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Latest on Media
Outpost News: Britain’s smallest radio station
Located in the northwestern corner of the Scottish Highlands, Gairloch is a coastal village of about 700 people that is known for its mountains, sea loch and rugged landscape. Monocle paid a visit to Two Lochs, reportedly Britain’s smallest commercial radio station, which is nestled on Gairloch’s shores, run by a handful of volunteers and has built a loyal fanbase of global listeners.
War reporting, print’s future and being a TV anchor
From CNN’s Clarissa Ward on reporting in hotspots around the world to Magculture’s Jeremy Leslie on the future of print, here are some of the highlights from The Monocle Media Summit in London. Listen to more from the annual event here.
Monocle’s digital decency manifesto
Technology is everywhere but that ubiquity can come at a cost to our health, wellbeing and the quality of our conversations. View our manifesto for a more dignified relationship with all things digital and learn to be a little kinder and more cautious online.
Mipcom: screen grab
We travel to Mipcom, the annual tradeshow in Cannes, to meet the movers and shakers defining the future of the film and television industry.
Designing the news
How do you unpack stories in the most engaging way while building a credible and comprehensive brand? Monocle Films showcases best design for paper and screen too.
The power of journalism
What’s the future of media? We take a look into the art of original reporting and see why we devour stories in different ways.
Let’s talk about it
Can good design cut through the babble? Who are the media players that still engage us in print and beyond? How can technology become less demanding and more friendly? And what happens when we stop meeting face to face? This film set up the digital-versus-analogue debate at Monocle’s Quality of Life Conference in Vienna.
Reporting the Arctic
It is undoubtedly one of the more inhospitable places on Earth but take a look: there is a trove of stories to be told about the vast and varied Canadian Arctic.
State of the news
Burma's national broadcaster, MRTV, was once a government mouthpiece. As the country slowly turns to democracy, Monocle films goes behind the scenes to see if it can change with the times.
Spread the Word
There is a weight of passion, wit, intellect and fun to be found on Italy's screens, in its speakers and in its print. Monocle delves into the quirks of the country's news and entertainment, and finds the best of its leaders and merchants.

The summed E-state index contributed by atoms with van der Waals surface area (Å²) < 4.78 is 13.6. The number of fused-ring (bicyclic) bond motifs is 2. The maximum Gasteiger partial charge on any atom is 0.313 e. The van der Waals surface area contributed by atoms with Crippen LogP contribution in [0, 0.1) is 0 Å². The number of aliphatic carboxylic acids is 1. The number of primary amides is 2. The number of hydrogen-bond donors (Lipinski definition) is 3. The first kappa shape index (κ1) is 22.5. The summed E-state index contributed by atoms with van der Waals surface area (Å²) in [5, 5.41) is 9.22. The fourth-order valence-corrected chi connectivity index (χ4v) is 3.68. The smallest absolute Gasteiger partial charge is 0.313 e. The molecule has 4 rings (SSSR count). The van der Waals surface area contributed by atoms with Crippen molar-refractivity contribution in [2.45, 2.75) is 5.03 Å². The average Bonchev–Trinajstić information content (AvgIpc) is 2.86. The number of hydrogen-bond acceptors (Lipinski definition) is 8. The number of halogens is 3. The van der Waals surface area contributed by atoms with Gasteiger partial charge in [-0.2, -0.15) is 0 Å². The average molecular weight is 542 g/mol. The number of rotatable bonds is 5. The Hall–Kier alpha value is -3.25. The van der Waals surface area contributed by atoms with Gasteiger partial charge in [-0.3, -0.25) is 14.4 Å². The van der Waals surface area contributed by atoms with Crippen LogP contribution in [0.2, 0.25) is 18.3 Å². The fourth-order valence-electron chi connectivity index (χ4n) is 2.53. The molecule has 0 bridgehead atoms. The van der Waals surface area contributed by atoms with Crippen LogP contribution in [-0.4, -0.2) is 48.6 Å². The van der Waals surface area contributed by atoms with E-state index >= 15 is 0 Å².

City Voices - Chicago
Rick Kogan has been a newspaperman in his hometown of Chicago for over 40 years. These days he has a Sunday morning radio show in addition to a column at the Chicago Tribune, and in both his mission is to document life in the city through stories about the people who make up the place. Gabriel Leigh visits Kogan at the Tribune Tower to hear his take on the state of journalism and quality of life in his city.
As a wave of uprisings and revolutions have swept across North Africa and the Middle East, one news channel has been at the heart of the action. From Egypt to Libya, Al Jazeera’s reporting has had a major influence on events on the ground. It has also helped to position Doha as one of the most important capitals in the Arab world.
Art International Radio
Art International Radio is an internet radio station based in the Clocktower in lower Manhattan, a building famous for having been at the centre of New York’s art scene in the 1970s and 1980s. At the helm is Alanna Heiss, who’s been at the forefront of contemporary art in New York City for decades and was the founder of PS1, a centre for art in Queens that’s now part of the Museum of Modern Art. AIR broadcasts art-related talk and interviews as well as an eclectic range of music, and experiments with radio theatre and more ambitious sound-based extensions of art projects. Monocle visited the headquarters to see the operation in action.
After the earthquake of internet erosion and an advertising downturn, how does the TV landscape look? At MIPCOM, the TV industry's annual market for shows and ideas both good and bad, culture editor Robert Bound strolls the Cannes Croisette to take the temperature of an industry determined to put on a show despite the doldrums.